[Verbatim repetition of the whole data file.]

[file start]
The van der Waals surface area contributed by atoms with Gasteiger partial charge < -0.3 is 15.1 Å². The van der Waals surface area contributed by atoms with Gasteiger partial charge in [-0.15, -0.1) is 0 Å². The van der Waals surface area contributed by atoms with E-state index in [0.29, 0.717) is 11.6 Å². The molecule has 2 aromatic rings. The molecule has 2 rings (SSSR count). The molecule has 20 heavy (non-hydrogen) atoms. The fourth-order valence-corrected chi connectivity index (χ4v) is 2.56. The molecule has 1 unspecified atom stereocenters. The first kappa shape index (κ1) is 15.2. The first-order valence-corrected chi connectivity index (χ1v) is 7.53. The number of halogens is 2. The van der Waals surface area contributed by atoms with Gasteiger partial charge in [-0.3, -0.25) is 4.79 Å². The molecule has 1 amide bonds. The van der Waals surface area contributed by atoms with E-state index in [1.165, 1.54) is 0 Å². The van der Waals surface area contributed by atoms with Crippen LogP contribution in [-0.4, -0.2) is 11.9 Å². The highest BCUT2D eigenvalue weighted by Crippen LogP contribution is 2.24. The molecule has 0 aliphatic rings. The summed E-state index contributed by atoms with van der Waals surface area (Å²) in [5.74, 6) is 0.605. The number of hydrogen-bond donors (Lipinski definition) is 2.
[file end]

The van der Waals surface area contributed by atoms with Gasteiger partial charge < -0.3 is 15.1 Å². The van der Waals surface area contributed by atoms with Gasteiger partial charge in [-0.15, -0.1) is 0 Å². The van der Waals surface area contributed by atoms with E-state index in [0.29, 0.717) is 11.6 Å². The molecule has 2 aromatic rings. The molecule has 2 rings (SSSR count). The molecule has 20 heavy (non-hydrogen) atoms. The fourth-order valence-corrected chi connectivity index (χ4v) is 2.56. The molecule has 1 unspecified atom stereocenters. The first kappa shape index (κ1) is 15.2. The first-order valence-corrected chi connectivity index (χ1v) is 7.53. The number of halogens is 2. The van der Waals surface area contributed by atoms with Gasteiger partial charge in [-0.3, -0.25) is 4.79 Å². The molecule has 1 amide bonds. The van der Waals surface area contributed by atoms with E-state index in [1.165, 1.54) is 0 Å². The van der Waals surface area contributed by atoms with Crippen LogP contribution in [-0.4, -0.2) is 11.9 Å². The highest BCUT2D eigenvalue weighted by Crippen LogP contribution is 2.24. The molecule has 0 aliphatic rings. The summed E-state index contributed by atoms with van der Waals surface area (Å²) in [5.74, 6) is 0.605. The number of hydrogen-bond donors (Lipinski definition) is 2.